Two men have been detained in Greece on terrorism-related charges, according to the police, who claim they were plotting an extreme attack on a Jewish restaurant in the heart of Athens and maybe other targets that would result in numerous civilian casualties.
Authorities stated the suspects were being detained at the police headquarters in the Greek capital and were accused of belonging to a terrorist group. A third individual was wanted for questioning and charged in absentia; he is not in Greece.
Both of the apprehended individuals were of Pakistani descent, according to government and police officials who spoke to the Associated Press. Before public statements, the authorities requested anonymity.
Upon the announcement of the arrests, Israeli Foreign Minister Eli Cohen praised the Greek government.
Cohen tweeted that “the battle against terrorism is our top priority.” Terrorism is a common adversary. “I want to applaud the Greek intelligence and security services for stopping the terrorist attack against Jewish and Israeli targets,” the speaker said.
The two suspects allegedly entered Greece illegally from neighboring Turkey and had been there for at least four months. Police examined numerous locations in Athens, southern Greece, and the western island of Zakynthos as part of their investigation.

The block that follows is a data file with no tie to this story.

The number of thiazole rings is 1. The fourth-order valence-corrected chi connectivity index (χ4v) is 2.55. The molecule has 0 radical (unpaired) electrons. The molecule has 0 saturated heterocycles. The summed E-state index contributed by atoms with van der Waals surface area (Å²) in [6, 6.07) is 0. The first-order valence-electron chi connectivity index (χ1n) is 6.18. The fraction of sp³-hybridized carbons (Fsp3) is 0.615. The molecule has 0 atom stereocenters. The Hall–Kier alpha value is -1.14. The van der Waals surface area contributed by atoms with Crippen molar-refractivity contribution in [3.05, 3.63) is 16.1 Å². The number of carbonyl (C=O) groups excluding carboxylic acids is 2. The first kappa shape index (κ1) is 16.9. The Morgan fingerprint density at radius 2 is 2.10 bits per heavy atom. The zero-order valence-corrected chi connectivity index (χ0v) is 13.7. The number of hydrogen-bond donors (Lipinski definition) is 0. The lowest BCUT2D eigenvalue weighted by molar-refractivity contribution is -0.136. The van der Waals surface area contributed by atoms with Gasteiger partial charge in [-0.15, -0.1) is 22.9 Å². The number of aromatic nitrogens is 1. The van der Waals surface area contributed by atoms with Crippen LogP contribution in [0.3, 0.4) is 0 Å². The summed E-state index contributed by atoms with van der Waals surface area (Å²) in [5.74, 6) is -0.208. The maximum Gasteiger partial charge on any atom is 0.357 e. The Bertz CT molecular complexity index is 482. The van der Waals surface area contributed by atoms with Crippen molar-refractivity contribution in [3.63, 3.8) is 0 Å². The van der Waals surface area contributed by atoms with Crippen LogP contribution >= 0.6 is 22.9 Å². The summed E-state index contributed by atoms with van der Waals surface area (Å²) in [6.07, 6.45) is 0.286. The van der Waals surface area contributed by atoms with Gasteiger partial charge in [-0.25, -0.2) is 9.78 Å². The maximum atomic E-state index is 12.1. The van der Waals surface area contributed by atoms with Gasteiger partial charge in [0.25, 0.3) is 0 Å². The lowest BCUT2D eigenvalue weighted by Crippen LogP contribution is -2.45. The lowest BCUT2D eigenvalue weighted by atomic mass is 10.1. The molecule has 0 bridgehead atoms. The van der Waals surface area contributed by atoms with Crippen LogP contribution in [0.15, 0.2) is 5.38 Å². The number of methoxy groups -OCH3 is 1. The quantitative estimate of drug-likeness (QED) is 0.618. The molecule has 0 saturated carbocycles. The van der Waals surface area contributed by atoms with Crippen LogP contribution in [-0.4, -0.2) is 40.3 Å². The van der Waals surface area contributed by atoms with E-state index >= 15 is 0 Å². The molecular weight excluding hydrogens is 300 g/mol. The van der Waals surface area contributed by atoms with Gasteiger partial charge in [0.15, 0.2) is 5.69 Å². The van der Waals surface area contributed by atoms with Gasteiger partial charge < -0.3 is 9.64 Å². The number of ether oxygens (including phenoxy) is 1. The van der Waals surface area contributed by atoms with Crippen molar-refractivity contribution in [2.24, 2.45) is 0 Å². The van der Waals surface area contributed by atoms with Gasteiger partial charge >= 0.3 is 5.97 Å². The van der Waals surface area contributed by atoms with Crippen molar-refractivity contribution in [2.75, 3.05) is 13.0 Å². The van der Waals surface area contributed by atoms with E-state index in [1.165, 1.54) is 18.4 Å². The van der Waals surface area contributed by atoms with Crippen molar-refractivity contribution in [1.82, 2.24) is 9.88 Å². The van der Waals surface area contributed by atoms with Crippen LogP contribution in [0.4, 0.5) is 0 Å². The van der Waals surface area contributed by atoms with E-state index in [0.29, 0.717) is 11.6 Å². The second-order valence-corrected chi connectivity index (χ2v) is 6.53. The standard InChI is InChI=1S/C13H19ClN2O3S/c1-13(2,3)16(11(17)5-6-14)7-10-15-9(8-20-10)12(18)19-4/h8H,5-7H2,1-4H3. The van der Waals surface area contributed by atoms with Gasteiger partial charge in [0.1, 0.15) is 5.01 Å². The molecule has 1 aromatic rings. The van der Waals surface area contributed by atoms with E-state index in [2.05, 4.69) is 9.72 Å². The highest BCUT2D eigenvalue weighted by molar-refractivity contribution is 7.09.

According to police and government authorities, the arrests were made because it was thought that the attack at the Jewish restaurant would happen soon.
According to a police statement, the attackers intended to harm public institutions, endanger Greece’s international relations, kill innocent civilians, and undermine national security.
According to the statement, the arrests were carried out by Greece’s anti-terrorism police division and National Intelligence Service with cooperation from an unnamed foreign intelligence agency.
Public Order Minister Takis Theodorikakos tweeted, “The operation indicates that the country’s security authorities maintain a high state of readiness for all Greeks and all tourists to our country.”